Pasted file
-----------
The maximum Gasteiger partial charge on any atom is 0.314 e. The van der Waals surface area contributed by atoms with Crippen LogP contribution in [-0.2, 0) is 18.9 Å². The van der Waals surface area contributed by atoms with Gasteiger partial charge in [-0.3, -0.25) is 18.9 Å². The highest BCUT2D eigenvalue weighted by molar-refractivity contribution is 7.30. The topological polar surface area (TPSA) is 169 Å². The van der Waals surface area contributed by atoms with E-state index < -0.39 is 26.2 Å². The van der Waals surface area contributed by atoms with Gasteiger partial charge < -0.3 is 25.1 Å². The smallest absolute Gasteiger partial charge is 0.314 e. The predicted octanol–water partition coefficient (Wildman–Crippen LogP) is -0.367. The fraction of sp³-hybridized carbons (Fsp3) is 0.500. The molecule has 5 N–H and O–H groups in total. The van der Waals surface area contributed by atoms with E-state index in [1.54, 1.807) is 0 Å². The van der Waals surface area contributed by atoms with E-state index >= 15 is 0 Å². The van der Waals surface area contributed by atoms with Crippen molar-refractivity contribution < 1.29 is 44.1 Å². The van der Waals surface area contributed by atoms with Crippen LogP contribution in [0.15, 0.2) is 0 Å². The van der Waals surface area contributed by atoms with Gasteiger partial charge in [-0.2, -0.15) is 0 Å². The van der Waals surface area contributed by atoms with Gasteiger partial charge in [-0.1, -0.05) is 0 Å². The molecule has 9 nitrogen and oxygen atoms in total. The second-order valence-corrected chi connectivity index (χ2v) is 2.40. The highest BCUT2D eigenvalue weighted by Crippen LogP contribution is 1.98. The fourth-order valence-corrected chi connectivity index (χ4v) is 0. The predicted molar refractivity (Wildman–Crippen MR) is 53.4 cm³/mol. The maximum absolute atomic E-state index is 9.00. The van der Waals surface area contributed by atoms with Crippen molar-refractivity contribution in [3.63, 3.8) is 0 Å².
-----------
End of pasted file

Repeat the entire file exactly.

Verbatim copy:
The maximum Gasteiger partial charge on any atom is 0.314 e. The van der Waals surface area contributed by atoms with Crippen LogP contribution in [-0.2, 0) is 18.9 Å². The van der Waals surface area contributed by atoms with Gasteiger partial charge in [-0.3, -0.25) is 18.9 Å². The highest BCUT2D eigenvalue weighted by molar-refractivity contribution is 7.30. The topological polar surface area (TPSA) is 169 Å². The van der Waals surface area contributed by atoms with E-state index < -0.39 is 26.2 Å². The van der Waals surface area contributed by atoms with Gasteiger partial charge < -0.3 is 25.1 Å². The smallest absolute Gasteiger partial charge is 0.314 e. The predicted octanol–water partition coefficient (Wildman–Crippen LogP) is -0.367. The fraction of sp³-hybridized carbons (Fsp3) is 0.500. The molecule has 5 N–H and O–H groups in total. The van der Waals surface area contributed by atoms with E-state index in [1.54, 1.807) is 0 Å². The van der Waals surface area contributed by atoms with E-state index >= 15 is 0 Å². The van der Waals surface area contributed by atoms with Crippen molar-refractivity contribution < 1.29 is 44.1 Å². The van der Waals surface area contributed by atoms with Crippen LogP contribution in [0.15, 0.2) is 0 Å². The van der Waals surface area contributed by atoms with Gasteiger partial charge in [-0.2, -0.15) is 0 Å². The van der Waals surface area contributed by atoms with Gasteiger partial charge in [-0.1, -0.05) is 0 Å². The molecule has 9 nitrogen and oxygen atoms in total. The second-order valence-corrected chi connectivity index (χ2v) is 2.40. The highest BCUT2D eigenvalue weighted by Crippen LogP contribution is 1.98. The fourth-order valence-corrected chi connectivity index (χ4v) is 0. The predicted molar refractivity (Wildman–Crippen MR) is 53.4 cm³/mol. The maximum absolute atomic E-state index is 9.00. The van der Waals surface area contributed by atoms with Crippen molar-refractivity contribution in [3.63, 3.8) is 0 Å².